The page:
happy pedalling and snowflakes from the north, enjoy.

Alister and Anna

Tags: big sky country, bison, cycling, cycling friends, national parks, pronghorn, thermal features, usa, wildlife, yellowstone



Happy Birthday Alister!
29 years ago an adventurer was born - charging into this world, you couldn't even wait for the doctor! Now you have your own personal doctor & her long held dream has become yours too. As I read your latest journal entry Alister I am so proud to be your Ma. Tho I miss you both heaps I admire greatly your courage & tenacity but especially your gentle respect for the natural world & for your fellow travellers. Thank you both for sharing your experiences through your beautifully descriptive journals & awesome photos so we don't feel quite so distant back here in Adelaide. Go safely my precious A team!

  Morag Allington Oct 10, 2008 3:05 PM


Happy birthday from the UK as well Alister!
What a great journal entry again, enjoying it so much to read those experiences! Good to hear you are resting a couple of days in Jackson just south of the YellowStoneNP. If only i could arrange for a big block of time of work to join you for a part of this majestic journey... Anyway, as you write, you are trying to out-cycle the seasons there and i wish you both well. Are you now cycling towards Salt Lake City and Fishlake, crossing Utah? If time permits a couple of pics from Yellowstone on the website would be very nice! In spirits always with you guys! Reyndert

  Reyndert Oct 11, 2008 2:05 AM


I can only imagine what you must be doing to stay comfortable riding in such cold and wet conditions.

I couldn't help but flashing back to running into you at Sinclair Pass. You were on your way to see Dave Matthews and Ken and I were riding in the rain... again. Selective amnesia has help partially cloud my memory of how miserable I was at that particular moment. And yet, the downhill from the Sinclair Pass into Radium Hot Springs was one of the most dramatic descents of our entire 1100 mile trip. The weather cleared, and by the end of the afternoon we were recovering in the heated pool. That was our last major pass and the weather improved significantly for us for the rest of our trip. So for me, it was more than just a tough pass, it was really a dramatic turning point... and you were there... twice! So, as you continue to explore the world of infinite possibilities, if you ever get to feeling down, just remember Sinclair Pass and know that just over that next hill could be a whole different world. And maybe, if you're lucky, there will be a smiling face asking you if you'd like something to eat and drink. At least that's how it was for me.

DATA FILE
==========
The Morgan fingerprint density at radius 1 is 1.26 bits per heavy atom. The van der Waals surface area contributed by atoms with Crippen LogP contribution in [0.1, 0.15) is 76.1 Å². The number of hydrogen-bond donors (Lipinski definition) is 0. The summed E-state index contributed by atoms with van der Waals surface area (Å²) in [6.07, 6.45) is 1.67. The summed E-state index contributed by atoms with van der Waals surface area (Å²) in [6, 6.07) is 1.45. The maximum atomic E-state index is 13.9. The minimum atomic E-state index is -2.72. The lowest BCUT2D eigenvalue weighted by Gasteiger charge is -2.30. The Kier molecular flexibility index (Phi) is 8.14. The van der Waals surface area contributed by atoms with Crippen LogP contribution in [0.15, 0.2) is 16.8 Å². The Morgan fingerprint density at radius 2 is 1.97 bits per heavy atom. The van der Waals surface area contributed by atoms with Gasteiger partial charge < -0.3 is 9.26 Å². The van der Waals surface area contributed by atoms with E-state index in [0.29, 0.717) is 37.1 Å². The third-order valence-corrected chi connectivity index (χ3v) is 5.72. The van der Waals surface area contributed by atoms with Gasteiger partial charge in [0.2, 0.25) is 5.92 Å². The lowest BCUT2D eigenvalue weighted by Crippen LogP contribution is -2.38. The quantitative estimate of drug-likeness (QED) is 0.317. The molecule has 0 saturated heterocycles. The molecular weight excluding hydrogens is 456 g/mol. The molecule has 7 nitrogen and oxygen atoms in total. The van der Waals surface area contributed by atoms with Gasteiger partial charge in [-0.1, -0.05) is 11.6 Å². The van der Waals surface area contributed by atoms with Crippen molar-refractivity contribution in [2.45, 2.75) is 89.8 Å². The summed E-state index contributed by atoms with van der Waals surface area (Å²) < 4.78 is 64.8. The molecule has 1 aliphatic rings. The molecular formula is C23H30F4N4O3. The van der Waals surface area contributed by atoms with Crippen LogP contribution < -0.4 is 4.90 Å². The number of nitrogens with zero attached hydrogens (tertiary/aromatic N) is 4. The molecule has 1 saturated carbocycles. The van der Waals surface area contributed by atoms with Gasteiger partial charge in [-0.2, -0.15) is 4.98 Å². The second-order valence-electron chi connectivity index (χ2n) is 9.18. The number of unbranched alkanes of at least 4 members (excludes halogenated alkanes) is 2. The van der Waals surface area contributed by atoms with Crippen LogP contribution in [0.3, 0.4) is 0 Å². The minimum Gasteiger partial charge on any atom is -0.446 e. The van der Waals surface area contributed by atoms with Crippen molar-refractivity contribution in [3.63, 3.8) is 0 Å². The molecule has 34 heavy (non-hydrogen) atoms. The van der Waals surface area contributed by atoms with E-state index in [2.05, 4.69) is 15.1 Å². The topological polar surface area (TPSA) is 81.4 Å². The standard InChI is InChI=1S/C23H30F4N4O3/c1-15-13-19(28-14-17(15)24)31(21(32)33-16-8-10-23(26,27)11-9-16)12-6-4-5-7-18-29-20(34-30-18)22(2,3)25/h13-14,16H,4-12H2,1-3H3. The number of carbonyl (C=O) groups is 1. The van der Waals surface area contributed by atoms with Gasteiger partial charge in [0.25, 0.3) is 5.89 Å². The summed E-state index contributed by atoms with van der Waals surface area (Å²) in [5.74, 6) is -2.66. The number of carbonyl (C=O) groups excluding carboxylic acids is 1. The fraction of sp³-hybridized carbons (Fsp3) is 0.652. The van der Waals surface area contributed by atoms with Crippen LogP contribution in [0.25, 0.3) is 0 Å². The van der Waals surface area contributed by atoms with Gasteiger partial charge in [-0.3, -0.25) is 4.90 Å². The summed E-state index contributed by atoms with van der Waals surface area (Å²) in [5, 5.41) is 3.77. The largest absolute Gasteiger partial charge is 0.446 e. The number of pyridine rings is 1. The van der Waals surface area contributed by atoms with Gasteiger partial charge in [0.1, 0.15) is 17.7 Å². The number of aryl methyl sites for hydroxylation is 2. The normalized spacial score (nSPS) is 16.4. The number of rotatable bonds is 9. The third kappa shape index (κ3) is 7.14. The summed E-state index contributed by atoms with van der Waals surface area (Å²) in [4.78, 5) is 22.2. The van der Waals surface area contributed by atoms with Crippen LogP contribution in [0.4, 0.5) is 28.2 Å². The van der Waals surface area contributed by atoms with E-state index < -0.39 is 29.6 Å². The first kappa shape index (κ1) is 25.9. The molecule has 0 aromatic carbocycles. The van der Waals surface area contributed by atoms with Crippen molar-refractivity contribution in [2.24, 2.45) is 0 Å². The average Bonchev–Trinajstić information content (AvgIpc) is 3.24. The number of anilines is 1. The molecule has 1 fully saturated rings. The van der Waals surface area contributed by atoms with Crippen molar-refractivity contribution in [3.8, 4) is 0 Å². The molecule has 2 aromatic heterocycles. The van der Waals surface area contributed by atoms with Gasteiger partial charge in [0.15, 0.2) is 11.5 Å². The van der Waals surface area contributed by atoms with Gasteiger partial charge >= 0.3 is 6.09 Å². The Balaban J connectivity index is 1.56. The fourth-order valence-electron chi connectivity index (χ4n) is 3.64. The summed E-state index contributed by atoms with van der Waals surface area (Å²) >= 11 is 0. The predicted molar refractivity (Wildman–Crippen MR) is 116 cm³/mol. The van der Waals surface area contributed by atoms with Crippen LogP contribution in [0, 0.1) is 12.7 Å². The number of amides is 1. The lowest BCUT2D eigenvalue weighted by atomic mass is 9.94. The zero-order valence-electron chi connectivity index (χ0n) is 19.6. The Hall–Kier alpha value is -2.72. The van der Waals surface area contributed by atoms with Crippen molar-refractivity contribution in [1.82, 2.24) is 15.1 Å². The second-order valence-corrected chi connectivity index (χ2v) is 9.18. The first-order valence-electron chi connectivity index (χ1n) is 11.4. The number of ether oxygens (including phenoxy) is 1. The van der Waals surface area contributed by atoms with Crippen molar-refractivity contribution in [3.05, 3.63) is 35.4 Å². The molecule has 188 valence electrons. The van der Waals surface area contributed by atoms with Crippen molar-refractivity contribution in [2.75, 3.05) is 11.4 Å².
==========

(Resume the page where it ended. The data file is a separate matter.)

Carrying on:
Hey, are you going to eat those fries? ;-)

  Neill Oct 14, 2008 4:37 AM


I have never ever seen a horse with a cow-print!

  Barbara Maat Oct 15, 2008 1:00 AM



I am really enjoying your exploits - especially now that you are getting into some of the country that I have visited and gazed in awe at! Montana and Wyoming were some of my favourite places - I seem to recall sitting up all night in the car, hoping desperately to see a bear - with no joy!

And the Tetons and Jackson Hole - I am a bit jealous.

Get a photo in front of the 'horn arch' in Jackson for Douglas!

Stay safe (and warm)


  Lisa A Oct 16, 2008 11:38 AM


Hi Alister and Anna,

What a nice pictures (love the horse with cow print, impressive sights. I just printed out your journals so I have some reading to do to get an update.

Take care and enjoy!

xxxxxxxxxx vicky

  Vicky Tsoutsanis Oct 22, 2008 10:10 PM